Joy is the story of a family across four generations and the woman who rises to become founder and matriarch of a powerful family business dynasty.
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After his last two movies (Silver Linings Playbook
and American Hustle
), writer/director David O. Russell must feel like he's found the perfect formula to Hollywood success: casting Bradley Cooper and Jennifer Lawrence in whatever he does. While there's no disputing the talent of either actor, there's obviously more to it than that, because the pairing didn't work out in last year's Serena
, and it doesn't work out in Joy
tells the story of Joy Mangano (Lawrence), a single mother who, along with her two children, shares a cramped home with her mother (Candyman
's Virginia Madsen), her grandmother (Diane Ladd from Wild at Heart
), her father (Robert De Niro from Goodfellas
), and her ex-husband (Deliver Us from Evil
's Édgar Ramírez). While out on a boat excursion one afternoon, Joy has a million dollar idea for a self-wringing Miracle Mop. With the financial help of her father's girlfriend (Blue Velvet
's Isabella Rossellini), she develops and builds the prototype, then patents and manufactures it, but that's where her troubles begin. Having no idea how sell her new invention, she ends up in a meeting with Neil Walker (Cooper), a marketing executive at the upstart Home Shopping Network. Although it seems like a perfect match, Joy's partnership with HSN creates a whole new set of problems.
Loosely based upon the true story of the real-life Joy Mangano, Joy
is a classic rags-to-riches story. The screenplay, written by David O. Russell and Annie Mumolo (Bridesmaids
), follows Joy's journey from unknown housewife-with-an-idea to multi-millionaire entrepreneur and marketing mogul. Unfortunately for the film, much of the conflict gives the feeling that it is manufactured, and the resolutions to the struggles are way too convenient to be believable. Joy's story is kind of inspiring in an if-she-can-do-it type of a way, but the movie itself is not nearly as cheer-worthy as it could, or should, be. The whole film seems like everyone involved, from Russell on down, is just phoning it in, not putting any energy or emotion into the project.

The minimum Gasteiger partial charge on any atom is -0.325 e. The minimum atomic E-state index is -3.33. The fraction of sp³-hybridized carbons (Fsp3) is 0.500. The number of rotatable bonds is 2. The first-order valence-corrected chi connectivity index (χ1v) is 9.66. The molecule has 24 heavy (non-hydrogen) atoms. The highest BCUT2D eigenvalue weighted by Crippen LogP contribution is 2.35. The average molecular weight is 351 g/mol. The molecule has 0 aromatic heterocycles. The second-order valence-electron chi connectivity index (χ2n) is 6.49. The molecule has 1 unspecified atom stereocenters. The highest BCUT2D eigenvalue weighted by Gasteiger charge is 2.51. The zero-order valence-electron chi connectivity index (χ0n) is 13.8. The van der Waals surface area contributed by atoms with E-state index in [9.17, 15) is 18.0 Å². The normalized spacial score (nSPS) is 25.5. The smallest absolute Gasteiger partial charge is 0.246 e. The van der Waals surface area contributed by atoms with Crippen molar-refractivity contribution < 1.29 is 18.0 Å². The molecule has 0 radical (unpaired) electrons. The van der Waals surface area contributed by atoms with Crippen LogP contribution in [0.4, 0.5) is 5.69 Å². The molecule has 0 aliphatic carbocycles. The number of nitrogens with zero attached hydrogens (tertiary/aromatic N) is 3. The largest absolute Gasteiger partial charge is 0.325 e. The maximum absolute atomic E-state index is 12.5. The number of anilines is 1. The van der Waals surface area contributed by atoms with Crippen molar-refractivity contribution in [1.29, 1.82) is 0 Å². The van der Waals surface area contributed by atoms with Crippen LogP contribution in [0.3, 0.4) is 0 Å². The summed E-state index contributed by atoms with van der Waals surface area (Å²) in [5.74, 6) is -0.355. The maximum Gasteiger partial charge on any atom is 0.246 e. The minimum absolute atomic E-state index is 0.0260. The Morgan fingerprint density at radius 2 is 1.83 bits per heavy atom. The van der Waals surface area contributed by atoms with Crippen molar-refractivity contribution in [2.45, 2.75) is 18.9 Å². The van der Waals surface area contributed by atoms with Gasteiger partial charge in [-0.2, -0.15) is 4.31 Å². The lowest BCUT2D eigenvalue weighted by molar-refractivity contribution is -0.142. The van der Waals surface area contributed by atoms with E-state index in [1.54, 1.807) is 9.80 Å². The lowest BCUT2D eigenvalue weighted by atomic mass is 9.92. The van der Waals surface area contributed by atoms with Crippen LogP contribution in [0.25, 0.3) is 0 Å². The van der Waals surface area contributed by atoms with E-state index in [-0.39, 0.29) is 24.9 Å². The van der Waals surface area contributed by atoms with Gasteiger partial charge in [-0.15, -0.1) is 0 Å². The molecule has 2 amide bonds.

There are flashes of greatness in Joy
, but they are few and far between. The most fun that the film has is when Joy gets sucked into the television soap operas with which her mom is obsessed; the film pops right into the TV program, with real soap stars like Susan Lucci from "All My Children" and Laura Wright from "General Hospital" gabbing and mocking themselves in over-the-top, completely ludicrous scenes. These are the types of moments that audiences expect from an Annie Mumolo-co-written movie, but alas, they are over almost as quickly as they begin, and after a while, Joy
abandons that kind of fun altogether.
At the end of the day, Joy
isn't bad. It's entertaining enough, and it's never boring at all. There's just not all that much to like about it either. It will find an audience somewhere, but it will have to search long and hard for it.